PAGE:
This is a special post from AverageJoe discussing the topic “Best Tips for Your Taxes.” You can see my post on the same topic at Joe’s site.
Ah, tax time! The smell of sweaty foreheads and the twitch of nervous fingers signing a 1040 with many eraser marks.
It’s not my favorite time of year, but like family during the holidays, I just remember to hang in there and it’ll all be over in only a few days.
The good news is this: you don’t have to sweat or shake if you know just a few simple tips to scan your 1040 for last minute adjustments or corrections.
The other good news is this: I plan to give you, for free, those five steps today. Thank Eric for swapping with me today if you like them. Blame him if you don’t.
Either way, here they are:
My Top Five Last Minute Tips
In no particular order, here are what I’d always look for when reviewing someone’s 1040:
- Name, rank and serial number, soldier! The IRS reports that one of the most frequent mistakes is forgetting to sign your return or use your correct name on the form. Another dandy: people forget to include the right Social Security number.
Hint: If you’re eligible, e-file to catch all of these mistakes. How do you know if you’re eligible? Check out the IRS free-file website.
- Gifts to charity. Want to wave a big fat red flag in front of the IRS? Try this: forget to itemize your charitable contributions. The IRS recently cracked down on charitable donations. Provide proof of your gifts by attaching receipts to the return. Make sure the organization is an eliglbe organization (ask if your favorite charity is a legal 501c3 organization before you gift.)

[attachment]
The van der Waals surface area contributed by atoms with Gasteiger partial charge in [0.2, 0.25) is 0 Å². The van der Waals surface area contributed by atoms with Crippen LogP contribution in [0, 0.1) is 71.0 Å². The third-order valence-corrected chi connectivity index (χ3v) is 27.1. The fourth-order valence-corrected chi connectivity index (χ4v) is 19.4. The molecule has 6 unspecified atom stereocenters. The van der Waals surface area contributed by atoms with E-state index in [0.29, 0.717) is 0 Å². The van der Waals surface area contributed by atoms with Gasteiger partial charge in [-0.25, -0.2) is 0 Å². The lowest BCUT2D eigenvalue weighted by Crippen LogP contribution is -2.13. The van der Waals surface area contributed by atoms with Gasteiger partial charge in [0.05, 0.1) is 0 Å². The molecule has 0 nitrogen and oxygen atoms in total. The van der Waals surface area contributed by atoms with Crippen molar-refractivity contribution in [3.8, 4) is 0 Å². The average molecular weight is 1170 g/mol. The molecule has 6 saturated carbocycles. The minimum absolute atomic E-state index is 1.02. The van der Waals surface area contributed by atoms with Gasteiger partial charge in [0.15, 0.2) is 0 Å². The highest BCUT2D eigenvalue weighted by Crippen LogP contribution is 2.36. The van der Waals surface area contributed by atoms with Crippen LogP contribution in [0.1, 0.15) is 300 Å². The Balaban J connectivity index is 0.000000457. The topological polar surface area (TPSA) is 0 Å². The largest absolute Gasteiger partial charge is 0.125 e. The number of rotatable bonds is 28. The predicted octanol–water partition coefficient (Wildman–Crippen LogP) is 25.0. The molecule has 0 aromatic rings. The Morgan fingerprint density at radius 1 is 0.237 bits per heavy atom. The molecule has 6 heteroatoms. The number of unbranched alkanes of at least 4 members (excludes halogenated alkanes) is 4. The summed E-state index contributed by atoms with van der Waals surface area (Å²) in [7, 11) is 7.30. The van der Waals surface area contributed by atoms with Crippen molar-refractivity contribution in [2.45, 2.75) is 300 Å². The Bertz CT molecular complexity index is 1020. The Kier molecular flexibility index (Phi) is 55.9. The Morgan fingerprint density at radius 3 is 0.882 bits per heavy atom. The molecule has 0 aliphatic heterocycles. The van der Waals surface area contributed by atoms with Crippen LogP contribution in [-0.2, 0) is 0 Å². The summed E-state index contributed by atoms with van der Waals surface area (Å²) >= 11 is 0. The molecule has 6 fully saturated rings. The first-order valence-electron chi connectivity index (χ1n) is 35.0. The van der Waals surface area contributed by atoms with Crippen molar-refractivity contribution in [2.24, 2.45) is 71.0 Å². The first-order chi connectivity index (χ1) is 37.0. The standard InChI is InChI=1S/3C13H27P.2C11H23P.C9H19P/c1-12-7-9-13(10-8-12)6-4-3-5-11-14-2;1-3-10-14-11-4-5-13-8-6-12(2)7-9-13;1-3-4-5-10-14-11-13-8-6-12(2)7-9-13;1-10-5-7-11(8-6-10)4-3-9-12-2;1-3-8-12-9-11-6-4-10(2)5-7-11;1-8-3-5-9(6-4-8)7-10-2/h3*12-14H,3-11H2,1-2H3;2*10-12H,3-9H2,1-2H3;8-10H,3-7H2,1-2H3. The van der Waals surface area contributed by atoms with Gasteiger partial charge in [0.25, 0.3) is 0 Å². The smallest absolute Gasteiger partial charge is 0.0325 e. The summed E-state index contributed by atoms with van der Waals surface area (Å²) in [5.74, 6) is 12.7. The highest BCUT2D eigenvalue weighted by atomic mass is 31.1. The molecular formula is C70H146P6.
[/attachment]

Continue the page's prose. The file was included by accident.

Hint: This is a confusing area for many, so the IRS provides a a thorough resource: IRS Pub. 526, Charitable Contributions. Scan this for answers to your specific questions.
- Are you an educator? Do you own a business? Educators are allowed to write off up to $250 each ($500 if a married douple filing jointly are both educators) of unreimbursed eligible school supplies. Although many know about this, I’ve seen plenty of educators forget to include this deduction. I’ve seen too many new business owners try to save a few bucks by doing their own taxes….only to miss many of the slew of opportunities for business expense deductions available to business owners.
Hint: If you own a business, you owe it to yourself and the success of your operation to seek solid professional advice.
- License plates. There’s considerable confusion among taxpayers over whether you may deduct license plate costs. Here’s the deal: while your driver’s license is considered a personal license fee and is non-deductible, your license plates are considered a tax and may be deductible.
Hint: Here's how to tell if your license plates are not deductible: find out what criteria your state uses to determine the fee. If the fees are based on the value of the car, you may deduct the expense. However, if they're based on weight and value, you may only deduct the portion that's applicable to the value. If everyone is charge the same amount, it's considered a personal license and isn't deductible.
- Look for IRA opportunities. Last year, I found that my writing income, while small, was still big enough that I could fund my SEP account (a type of IRA for self employed people). By sheltering money this way, I was able to score a bigger refund from the IRS and save money for retirement at the same time.
Hint: IRA contribution caps and income limitations are listed in this IRS document: IRS Pub. 590, Individual Retirement Arrangements. Bookmark this page. If it were an actual book, my Pub. 590 would be dog-eared and coffee-smudged because I’ve referenced it so often.
In closing, while not a tip per se, I’d ask a close friend who’s tax savvy if they wouldn’t mind perusing your return before you send it in to the IRS. Maybe you’ll have to entice them with their favorite foamy or non-foamy beverage. Besides helping you avoid costly mistakes, they may find a few esoteric opportunities such as deducting medical costs, business item depreciation or professional license costs.